Monday, July 11, 2011

What About Him?

John 21:20-23
by Daniel Harrell

This is my last look at Jesus’ post-resurrection appearances in John’s gospel. You’ll remember from my last look, before this last look, how our Lord magnanimously restored Peter the black sheep into Peter the able shepherd. The passage crescendoed with Jesus’ imperative: “Follow me!” Because of this imperative, and others like it, many Christians have taken to calling themselves “Christ-followers” instead of Christians. It also has something to do with the perception that the noun Christian has become trivialized and besmirched due to negative associations and many believers’ bad behavior. To be a “Christ-follower” erases any ambiguity as to one’s primary allegiance. To be a “Christ-follower” is to take seriously one’s commitments to the counter-cultural commands of gospel and practice all that it preaches. To follow Christ is to trust the Lord wherever he leads, no matter the road, whatever the cost, no turning back, no turning back.

This is why I’d rather just call myself a Christian. I’m not opposed to a little ambiguity. The gospels paint a daunting picture of what following Christ looks like. A man comes up to Jesus and says, “I will follow you wherever you go.” To whit Jesus replies, “Are you sure about that? Foxes have holes and birds of the air have nests, but the Son of Man has no place to lay his head.” Somebody else says, “I’m in Lord, but first let me go and bury my father.” But Jesus says, “Follow me, and let the dead bury their own dead.” To the rich man Jesus says, “Sell everything you have and give it to the poor in exchange for treasure in heaven. Then come, follow me.” And then to everybody, “If you want to follow me, you must deny yourself and take up your cross to do it.”  For the original hearers, taking up a cross was not some metaphor for bearing life’s difficulties. Jesus said, “…you’ll be handed over to be tortured, and will be put to death and hated by all because of my name.” Jesus said that only those who lose their lives will find their lives. By which he did mean losing your life—a reality he made clear in predicting Peter’s own martyrdom.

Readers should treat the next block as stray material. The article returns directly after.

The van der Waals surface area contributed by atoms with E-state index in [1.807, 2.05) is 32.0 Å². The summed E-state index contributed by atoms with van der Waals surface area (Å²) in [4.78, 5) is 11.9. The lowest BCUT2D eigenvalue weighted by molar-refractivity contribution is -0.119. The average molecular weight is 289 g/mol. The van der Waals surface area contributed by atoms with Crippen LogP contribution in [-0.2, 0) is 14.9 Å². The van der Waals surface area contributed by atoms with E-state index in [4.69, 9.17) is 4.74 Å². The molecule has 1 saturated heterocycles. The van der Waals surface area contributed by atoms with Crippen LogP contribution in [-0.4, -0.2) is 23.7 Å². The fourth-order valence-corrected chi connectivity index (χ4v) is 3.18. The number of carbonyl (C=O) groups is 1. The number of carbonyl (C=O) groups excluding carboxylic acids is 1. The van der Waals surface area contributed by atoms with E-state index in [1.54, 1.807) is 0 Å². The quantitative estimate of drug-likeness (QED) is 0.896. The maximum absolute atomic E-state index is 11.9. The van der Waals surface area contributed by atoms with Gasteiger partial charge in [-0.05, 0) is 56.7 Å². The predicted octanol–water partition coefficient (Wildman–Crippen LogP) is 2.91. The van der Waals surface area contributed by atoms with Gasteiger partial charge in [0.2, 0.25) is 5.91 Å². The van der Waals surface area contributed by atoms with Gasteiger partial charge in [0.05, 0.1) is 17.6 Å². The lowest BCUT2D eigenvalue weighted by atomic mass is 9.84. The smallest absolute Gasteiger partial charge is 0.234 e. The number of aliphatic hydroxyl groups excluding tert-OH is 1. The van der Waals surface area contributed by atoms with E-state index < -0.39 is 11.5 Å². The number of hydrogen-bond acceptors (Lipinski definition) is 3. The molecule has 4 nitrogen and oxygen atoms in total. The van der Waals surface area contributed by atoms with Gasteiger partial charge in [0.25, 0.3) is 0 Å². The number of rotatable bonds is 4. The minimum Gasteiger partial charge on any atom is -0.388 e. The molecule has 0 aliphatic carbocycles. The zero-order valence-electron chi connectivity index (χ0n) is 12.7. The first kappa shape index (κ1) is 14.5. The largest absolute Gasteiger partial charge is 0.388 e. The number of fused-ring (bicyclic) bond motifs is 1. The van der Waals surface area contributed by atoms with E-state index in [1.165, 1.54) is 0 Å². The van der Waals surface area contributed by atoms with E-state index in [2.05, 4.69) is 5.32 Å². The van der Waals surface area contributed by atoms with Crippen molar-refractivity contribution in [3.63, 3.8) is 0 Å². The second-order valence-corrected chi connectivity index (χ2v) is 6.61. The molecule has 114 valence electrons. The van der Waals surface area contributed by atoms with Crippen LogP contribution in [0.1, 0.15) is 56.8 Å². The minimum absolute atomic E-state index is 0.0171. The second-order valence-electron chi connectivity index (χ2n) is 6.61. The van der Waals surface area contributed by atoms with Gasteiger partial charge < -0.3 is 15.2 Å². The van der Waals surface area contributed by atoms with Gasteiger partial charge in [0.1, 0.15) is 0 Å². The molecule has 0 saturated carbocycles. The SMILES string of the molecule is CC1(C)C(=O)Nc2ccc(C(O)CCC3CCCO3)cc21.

However, according to this morning’s passage, following Christ need not always mean losing your life to martyrdom. Peter would be executed for his faith, but apparently John would live to a ripe old age—at least long enough to write his gospel. Both were faithful in their following. Not that this makes things any easier. In fact if you live a long time, it may make things harder. The admired Catholic author Henri Nouwen once wrote, “The movement from illusion to [truly following Christ] is hard to make since it leads us from false certainties to true uncertainties, from an easy support system to a risky surrender….” Nouwen’s faith forced a dramatic surrender later in his life. He gave up an acclaimed career as an Ivy League lecturer, best-selling author and counselor to the powerful in order to take up residence at a community for people with mental disabilities in Toronto. He devoted the remainder of his life in relatively quiet service to those with great need. It was a move many admired, but few emulated. Following Christ is hard to do.

Preacher Barbara Brown Taylor tells the story of a grocery store cashier in small town Georgia who wore a Roman’s 1:16 tie to work: I’m not ashamed of the Gospel was writ large all across it. (It was a necktie I presume.) You’d push your cart into line where he’d greet you with a wide, generous grin and then, showing genuine interest in how you were doing, he’d chew the fat while scanning your groceries (in big contrast to typical grocery clerks who mostly just chew their gum). After he’d totaled your bill and figured your change without the computer’s help, he’d bag your groceries, reach into his pocket and hand you a singularly wrapped lifesaver candy. Then he’d say with a wink and a tug on his tie: “You know who your lifesaver is, don’t you?”

Barbara Brown Taylor recalled how the clerk was dear, how he was earnest and how the next time she went back to the store—he was gone. She wrote, “I’m pretty sure that no one asked him to renounce his faith. The store manager probably just asked him to keep it to himself, or to save it for church where people couldn’t become so irritated by it. The man was not a threat, only an embarrassment. The tie, the lifesavers, even the unusual cheerfulness—these were too much for people who just wanted to get through the line and get home. A man who is not ashamed of the Gospel is out there somewhere looking for work which I imagine he’s done a lot of in his life. His following Christ, such as it is, takes the form of chronic unemployment.”